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Category:    Home > Reviews > Martial Arts Cycle > Lone Wolf & Cub film series (AnimEigo)

Lone Wolf & Cub series (AnimEigo)


Picture: B-     Sound: C+     Extras: C     Films: B-



A young infant is about to be executed, but at the last moment, the executioner decides to kill the elder witness and run with the baby in the beginning of the first feature film in the Lone Wolf & Cub series.  AnimEigo has issues all six films in the series staring Wakayama Tomisaburo as Ogami Itto.  Those films are:


Sword Of Vengeance (1972)

Baby Cart At The River Styx (1972)

Baby Cart To Hades (1972)

Baby Cart In Pearl (1972)

Baby Cart In The Land Of The Demon (1972)

White Heaven In Hell (1973)



Based on the famous book series by Koike Kazuo and Kojima Goseki, you can see from the release dates that the films were shot quickly as a series.  Kazuo himself wrote or co-wrote most of the screenplay adaptations.  These are uncut for the most part and have the usual quotient of blood and violence all films from this cycle are expected to have.  They have some humor, but are not overly funny, also examine class division and discrimination.  The relatively more serious take on the genre allows these films to hold up well and I also appreciated how AnimEigo once again has two sets of English subtitles.  The better set captions signs and offers additional facts so the viewer misses no detail about what is going on in historical context.  The fights are pretty good, though the violence does, as is the case in these films, become spoofs of themselves to some extent.  The use of the baby cart throughout and all the dangers, including from various clans and organized crime organizations adds to the fun.  Lone Wolf & Cub is a highlight of the martial arts cycle that deserved the restoration and attention it got here.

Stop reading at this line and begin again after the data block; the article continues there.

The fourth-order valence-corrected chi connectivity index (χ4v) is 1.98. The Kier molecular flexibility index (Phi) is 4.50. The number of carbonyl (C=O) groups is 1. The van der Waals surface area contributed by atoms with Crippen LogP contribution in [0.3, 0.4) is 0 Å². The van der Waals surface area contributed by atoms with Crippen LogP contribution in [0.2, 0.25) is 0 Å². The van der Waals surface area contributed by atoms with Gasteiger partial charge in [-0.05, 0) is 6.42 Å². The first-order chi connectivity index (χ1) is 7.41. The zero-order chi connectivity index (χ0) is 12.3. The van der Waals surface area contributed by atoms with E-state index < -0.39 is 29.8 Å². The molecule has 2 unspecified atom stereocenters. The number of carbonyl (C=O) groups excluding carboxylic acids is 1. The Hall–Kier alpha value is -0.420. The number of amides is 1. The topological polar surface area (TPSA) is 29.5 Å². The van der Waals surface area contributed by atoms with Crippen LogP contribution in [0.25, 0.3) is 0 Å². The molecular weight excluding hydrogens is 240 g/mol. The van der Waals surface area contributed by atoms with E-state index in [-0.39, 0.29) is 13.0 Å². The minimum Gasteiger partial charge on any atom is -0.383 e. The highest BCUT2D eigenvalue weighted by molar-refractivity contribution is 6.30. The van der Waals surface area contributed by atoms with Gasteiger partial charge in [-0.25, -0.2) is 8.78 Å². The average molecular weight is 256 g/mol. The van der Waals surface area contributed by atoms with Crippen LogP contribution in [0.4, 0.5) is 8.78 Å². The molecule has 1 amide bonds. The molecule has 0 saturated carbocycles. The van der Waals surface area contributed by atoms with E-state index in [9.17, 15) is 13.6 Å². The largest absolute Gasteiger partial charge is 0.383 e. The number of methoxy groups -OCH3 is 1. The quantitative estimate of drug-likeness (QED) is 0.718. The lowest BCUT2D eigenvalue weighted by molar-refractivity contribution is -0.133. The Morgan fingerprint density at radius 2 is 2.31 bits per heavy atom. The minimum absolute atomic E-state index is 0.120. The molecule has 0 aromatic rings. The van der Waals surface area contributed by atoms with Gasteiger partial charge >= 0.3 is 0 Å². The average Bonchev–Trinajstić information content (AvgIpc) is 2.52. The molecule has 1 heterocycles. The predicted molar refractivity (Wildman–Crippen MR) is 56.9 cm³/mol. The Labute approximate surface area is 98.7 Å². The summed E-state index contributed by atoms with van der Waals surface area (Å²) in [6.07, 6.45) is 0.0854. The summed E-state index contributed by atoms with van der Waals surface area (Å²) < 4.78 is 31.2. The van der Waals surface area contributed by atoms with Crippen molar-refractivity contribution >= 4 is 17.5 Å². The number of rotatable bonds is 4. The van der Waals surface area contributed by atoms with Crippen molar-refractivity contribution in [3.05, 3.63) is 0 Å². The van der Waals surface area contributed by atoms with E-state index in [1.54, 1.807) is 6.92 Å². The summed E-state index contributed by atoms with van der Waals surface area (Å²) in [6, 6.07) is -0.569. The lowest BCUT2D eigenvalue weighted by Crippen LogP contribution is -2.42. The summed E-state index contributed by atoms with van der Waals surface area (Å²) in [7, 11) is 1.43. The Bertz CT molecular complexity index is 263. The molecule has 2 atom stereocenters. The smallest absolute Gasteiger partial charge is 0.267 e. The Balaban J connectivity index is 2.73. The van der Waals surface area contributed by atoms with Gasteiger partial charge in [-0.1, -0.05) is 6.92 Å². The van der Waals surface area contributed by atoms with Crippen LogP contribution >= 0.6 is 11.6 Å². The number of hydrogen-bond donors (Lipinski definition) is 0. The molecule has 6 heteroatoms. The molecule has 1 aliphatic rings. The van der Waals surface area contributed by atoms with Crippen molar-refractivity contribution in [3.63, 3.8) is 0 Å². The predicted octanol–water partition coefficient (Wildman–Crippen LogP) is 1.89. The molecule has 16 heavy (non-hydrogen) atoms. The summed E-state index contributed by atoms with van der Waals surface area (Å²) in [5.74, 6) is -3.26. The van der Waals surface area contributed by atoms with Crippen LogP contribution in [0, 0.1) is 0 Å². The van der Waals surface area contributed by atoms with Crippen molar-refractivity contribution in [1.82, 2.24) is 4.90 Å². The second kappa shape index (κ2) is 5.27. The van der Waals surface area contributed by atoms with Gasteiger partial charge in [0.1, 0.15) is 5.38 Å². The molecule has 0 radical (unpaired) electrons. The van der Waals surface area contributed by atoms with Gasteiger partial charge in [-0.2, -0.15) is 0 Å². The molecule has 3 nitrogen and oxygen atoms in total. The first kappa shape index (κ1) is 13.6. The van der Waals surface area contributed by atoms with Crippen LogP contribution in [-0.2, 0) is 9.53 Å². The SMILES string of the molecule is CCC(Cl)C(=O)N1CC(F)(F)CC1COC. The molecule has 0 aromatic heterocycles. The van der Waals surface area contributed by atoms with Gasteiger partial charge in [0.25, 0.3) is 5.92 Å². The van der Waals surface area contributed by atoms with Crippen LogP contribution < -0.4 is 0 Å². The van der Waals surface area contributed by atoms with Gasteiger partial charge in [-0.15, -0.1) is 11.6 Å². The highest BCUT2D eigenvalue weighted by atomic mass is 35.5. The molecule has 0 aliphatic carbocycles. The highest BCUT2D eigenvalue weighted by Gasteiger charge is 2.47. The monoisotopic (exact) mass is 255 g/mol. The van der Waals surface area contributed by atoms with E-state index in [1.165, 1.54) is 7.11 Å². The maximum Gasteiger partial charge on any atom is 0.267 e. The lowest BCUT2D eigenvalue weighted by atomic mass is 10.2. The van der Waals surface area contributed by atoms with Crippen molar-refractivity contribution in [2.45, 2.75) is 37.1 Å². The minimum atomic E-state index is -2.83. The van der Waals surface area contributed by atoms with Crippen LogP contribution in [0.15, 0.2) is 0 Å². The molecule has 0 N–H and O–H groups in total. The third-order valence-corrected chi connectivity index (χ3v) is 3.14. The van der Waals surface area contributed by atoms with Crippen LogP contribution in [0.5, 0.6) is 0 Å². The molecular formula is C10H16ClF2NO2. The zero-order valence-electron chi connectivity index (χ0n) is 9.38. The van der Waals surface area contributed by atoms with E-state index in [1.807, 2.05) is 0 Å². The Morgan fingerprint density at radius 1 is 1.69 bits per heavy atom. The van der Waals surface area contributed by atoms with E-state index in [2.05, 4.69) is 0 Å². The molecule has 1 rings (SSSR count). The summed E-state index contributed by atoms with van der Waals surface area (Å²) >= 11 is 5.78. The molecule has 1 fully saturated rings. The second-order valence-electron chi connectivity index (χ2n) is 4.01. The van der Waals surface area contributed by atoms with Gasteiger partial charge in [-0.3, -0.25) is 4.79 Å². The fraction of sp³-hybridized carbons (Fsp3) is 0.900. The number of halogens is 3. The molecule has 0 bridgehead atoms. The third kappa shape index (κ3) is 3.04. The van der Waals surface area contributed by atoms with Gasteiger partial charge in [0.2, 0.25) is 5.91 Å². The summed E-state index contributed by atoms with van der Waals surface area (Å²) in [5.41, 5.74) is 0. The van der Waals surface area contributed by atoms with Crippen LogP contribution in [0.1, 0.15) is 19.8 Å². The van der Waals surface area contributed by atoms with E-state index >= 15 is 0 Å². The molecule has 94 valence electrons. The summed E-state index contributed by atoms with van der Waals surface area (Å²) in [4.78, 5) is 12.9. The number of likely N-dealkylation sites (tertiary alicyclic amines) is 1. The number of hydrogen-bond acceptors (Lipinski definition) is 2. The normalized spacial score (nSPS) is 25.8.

The 2.35 X 1 anamorphically enhanced Tohoscope images on all six DVDs are impressive for their age, being new digital High Definition transfers form 35mm elements, they fair better than the Lady Snowblood DVDs that lacked detail and clarity, and can go a few rounds with the Zatoichi films AnimEigo have issued to date.  Both series are reviewed elsewhere on this site.  These original film elements here are in fine shape for their age too, with the picture image consistent and sometimes very impressively clear.  The various directors handle the material well, as do the cinematographers, who use the scope frame well.  The Dolby Digital 2.0 is boosted to simple stereo, but the age of the recordings and the distortion and even warping are problems that need addressed down the line, if possible.  All six discs have equally performance quality that is sometimes remarkable for their age in the image department.  Unlike some of Fox’s recent Martial Arts releases, purists will at least be happy no multi-channel remixes were produced.


Extras on all DVDs include trailers for other AnimEigo Video Samurai Cinema titles and both print and DVD text sections explaining the history and coined terms in the films.  I commend the translators for using extended subtitles to explain everything, even using multiple colors so the viewer can learn all about the world these characters inhabit.  A file card for each film is included in each DVD case.  Those who like and especially own the books will be able to fit these DVDs nicely in the same bookcase.  They are nicely put together and AnimEigo does them justice without the kind of basic hack versions of this and like films we have seen in the past.



-   Nicholas Sheffo


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